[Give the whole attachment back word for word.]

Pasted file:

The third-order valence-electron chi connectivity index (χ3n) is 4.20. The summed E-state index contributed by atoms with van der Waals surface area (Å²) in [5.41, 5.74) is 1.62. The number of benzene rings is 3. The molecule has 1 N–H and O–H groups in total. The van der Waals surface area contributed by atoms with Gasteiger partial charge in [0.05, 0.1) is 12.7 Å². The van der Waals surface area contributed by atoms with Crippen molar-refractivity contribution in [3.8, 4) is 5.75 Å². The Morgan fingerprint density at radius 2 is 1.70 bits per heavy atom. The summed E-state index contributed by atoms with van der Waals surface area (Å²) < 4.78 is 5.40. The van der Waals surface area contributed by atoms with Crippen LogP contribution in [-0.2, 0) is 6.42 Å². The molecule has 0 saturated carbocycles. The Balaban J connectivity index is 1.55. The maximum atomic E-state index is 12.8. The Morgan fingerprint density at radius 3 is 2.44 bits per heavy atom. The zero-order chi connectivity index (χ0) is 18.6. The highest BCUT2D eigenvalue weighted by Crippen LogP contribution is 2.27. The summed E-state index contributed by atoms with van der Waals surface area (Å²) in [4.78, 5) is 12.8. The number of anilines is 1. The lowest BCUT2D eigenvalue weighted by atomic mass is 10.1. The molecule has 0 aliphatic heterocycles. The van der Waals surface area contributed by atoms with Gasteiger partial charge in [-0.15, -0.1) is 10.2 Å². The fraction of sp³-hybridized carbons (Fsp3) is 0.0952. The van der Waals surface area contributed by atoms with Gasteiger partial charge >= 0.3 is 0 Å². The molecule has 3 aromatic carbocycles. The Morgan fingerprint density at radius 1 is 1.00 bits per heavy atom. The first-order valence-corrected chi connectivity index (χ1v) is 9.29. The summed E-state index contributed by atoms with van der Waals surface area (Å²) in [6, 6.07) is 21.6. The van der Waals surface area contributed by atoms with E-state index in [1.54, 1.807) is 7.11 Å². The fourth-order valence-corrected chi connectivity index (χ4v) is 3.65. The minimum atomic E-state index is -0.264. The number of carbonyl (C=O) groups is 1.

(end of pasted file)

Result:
The third-order valence-electron chi connectivity index (χ3n) is 4.20. The summed E-state index contributed by atoms with van der Waals surface area (Å²) in [5.41, 5.74) is 1.62. The number of benzene rings is 3. The molecule has 1 N–H and O–H groups in total. The van der Waals surface area contributed by atoms with Gasteiger partial charge in [0.05, 0.1) is 12.7 Å². The van der Waals surface area contributed by atoms with Crippen molar-refractivity contribution in [3.8, 4) is 5.75 Å². The Morgan fingerprint density at radius 2 is 1.70 bits per heavy atom. The summed E-state index contributed by atoms with van der Waals surface area (Å²) < 4.78 is 5.40. The van der Waals surface area contributed by atoms with Crippen LogP contribution in [-0.2, 0) is 6.42 Å². The molecule has 0 saturated carbocycles. The Balaban J connectivity index is 1.55. The maximum atomic E-state index is 12.8. The Morgan fingerprint density at radius 3 is 2.44 bits per heavy atom. The zero-order chi connectivity index (χ0) is 18.6. The highest BCUT2D eigenvalue weighted by Crippen LogP contribution is 2.27. The summed E-state index contributed by atoms with van der Waals surface area (Å²) in [4.78, 5) is 12.8. The number of anilines is 1. The lowest BCUT2D eigenvalue weighted by atomic mass is 10.1. The molecule has 0 aliphatic heterocycles. The van der Waals surface area contributed by atoms with Gasteiger partial charge in [-0.15, -0.1) is 10.2 Å². The fraction of sp³-hybridized carbons (Fsp3) is 0.0952. The van der Waals surface area contributed by atoms with Gasteiger partial charge >= 0.3 is 0 Å². The molecule has 3 aromatic carbocycles. The Morgan fingerprint density at radius 1 is 1.00 bits per heavy atom. The first-order valence-corrected chi connectivity index (χ1v) is 9.29. The summed E-state index contributed by atoms with van der Waals surface area (Å²) in [6, 6.07) is 21.6. The van der Waals surface area contributed by atoms with E-state index in [1.54, 1.807) is 7.11 Å². The fourth-order valence-corrected chi connectivity index (χ4v) is 3.65. The minimum atomic E-state index is -0.264. The number of carbonyl (C=O) groups is 1.